This month, the Sterling Woods Group is going to be talking about user experience (UX). This is a broad term that encompasses all interactions a user has with your brand, from the first time they come across you to the hundredth time they do business with you. Every single social media post, page on your website, and customer service email are all a part of UX. Over the course of the next four weeks, we’ll be looking at the ins and outs of creating the best possible UX for every type of member: new or returning, younger or older.
Of course, every business owner wants to create an outstanding user experience. What customer would want to do business with a company that leaves a bad taste in their mouth?
This much is easy enough to figure out. But it’s not always evident what actionable steps will ensure that each and every person coming across your brand has an incredible experience.
Today, we’re going to look specifically at UX for new members. What can you do to help your brand stand out from the very beginning and ensure that prospects choose your membership program over that of your competition?
Make It Clear What You Do
There’s nothing worse than going to a company’s website and leaving feeling confused about what it is they do. When someone happens upon your website, it’s because they have a problem they’re looking to solve. You need to make it very clear that you understand their pain points and have the perfect solution to their issue.
You do this by creating a very clear value proposition. Start by talking to your existing customers about what they love about your business. Once you understand what it is that gets your current customers excited about your product or services, you can craft a value proposition that best articulates what you do.
After you’ve created your value proposition, it’s time to put it to the test. Make sure that it’s clearly stated on the home page, and follow it up with a call to action button, giving your prospects the opportunity to take you up on your offer to solve their problem.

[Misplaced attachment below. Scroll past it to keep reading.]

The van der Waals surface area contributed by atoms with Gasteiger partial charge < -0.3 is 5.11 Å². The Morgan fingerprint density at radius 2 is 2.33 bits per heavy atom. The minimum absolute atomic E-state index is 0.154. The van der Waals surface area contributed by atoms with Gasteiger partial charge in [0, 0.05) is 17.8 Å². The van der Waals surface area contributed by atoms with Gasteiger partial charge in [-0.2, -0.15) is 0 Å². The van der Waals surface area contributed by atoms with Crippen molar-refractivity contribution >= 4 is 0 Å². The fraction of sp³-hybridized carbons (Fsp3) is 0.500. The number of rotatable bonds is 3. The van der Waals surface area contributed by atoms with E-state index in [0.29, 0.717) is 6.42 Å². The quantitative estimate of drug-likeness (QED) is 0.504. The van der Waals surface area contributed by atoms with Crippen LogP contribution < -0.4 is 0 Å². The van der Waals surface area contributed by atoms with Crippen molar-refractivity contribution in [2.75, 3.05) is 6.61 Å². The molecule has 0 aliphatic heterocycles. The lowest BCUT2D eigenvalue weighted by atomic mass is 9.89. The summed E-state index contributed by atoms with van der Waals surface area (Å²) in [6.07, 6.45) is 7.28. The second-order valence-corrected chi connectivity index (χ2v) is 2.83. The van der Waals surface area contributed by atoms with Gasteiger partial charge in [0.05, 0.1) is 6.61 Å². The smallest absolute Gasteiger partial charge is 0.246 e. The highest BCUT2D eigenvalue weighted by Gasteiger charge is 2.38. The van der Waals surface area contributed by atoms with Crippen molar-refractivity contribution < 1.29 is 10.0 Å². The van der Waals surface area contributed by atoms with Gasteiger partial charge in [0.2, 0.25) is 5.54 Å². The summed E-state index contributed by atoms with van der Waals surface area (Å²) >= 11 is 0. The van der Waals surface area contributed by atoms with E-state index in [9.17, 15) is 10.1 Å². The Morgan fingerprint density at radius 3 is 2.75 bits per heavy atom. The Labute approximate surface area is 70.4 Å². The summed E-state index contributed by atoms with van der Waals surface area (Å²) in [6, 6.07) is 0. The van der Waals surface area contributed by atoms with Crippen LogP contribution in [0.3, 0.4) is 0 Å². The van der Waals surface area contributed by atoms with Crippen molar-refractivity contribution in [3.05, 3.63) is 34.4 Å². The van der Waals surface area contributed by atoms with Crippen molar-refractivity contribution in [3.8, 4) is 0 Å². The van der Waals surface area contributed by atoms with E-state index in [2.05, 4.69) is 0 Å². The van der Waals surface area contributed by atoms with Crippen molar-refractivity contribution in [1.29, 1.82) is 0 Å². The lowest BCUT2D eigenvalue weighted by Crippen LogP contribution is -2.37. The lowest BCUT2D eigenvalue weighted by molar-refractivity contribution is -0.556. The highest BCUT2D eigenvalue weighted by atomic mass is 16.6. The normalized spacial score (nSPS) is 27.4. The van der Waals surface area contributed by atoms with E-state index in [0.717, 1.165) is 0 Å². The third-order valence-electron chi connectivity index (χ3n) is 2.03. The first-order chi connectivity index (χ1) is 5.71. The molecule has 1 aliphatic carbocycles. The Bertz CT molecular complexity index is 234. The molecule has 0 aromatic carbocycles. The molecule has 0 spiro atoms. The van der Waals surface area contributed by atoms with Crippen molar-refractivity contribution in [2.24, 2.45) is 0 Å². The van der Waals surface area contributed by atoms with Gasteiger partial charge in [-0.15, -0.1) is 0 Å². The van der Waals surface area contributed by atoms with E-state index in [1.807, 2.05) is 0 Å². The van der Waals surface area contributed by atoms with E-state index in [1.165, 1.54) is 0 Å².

It’s not always possible to predict how users will react to your value proposition, so it’s okay to test out a few different approaches. In fact, A/B testing is a great way to see which value proposition resonates best with your audience.
Make Navigation Easy
If a user finds the value proposition on your homepage enticing, it’s likely that they’ll want to take a look around the rest of your website to gain a deeper understanding of your business. Once they start moving around to other pages, you want to ensure that it’s easy for them to navigate.
Scrolling pages are preferred; it allows you to keep all pertinent information on one page and keeps the user engaged and right where you want them. Once you introduce clicking, you’ve asked the user to make a decision.
Studies have shown that providing too many options and forcing people to make decisions can scare them off. If you want your prospects to say yes, keep navigation simple, and make sure you have only one goal for each page.
If your website is designed with a lot of clicks, provide breadcrumb navigation so that users can easily find their way back to earlier information. There’s nothing more frustrating than trying to use the back arrow in your internet browser to try to find the relevant information you read six (or was it seven?) pages back.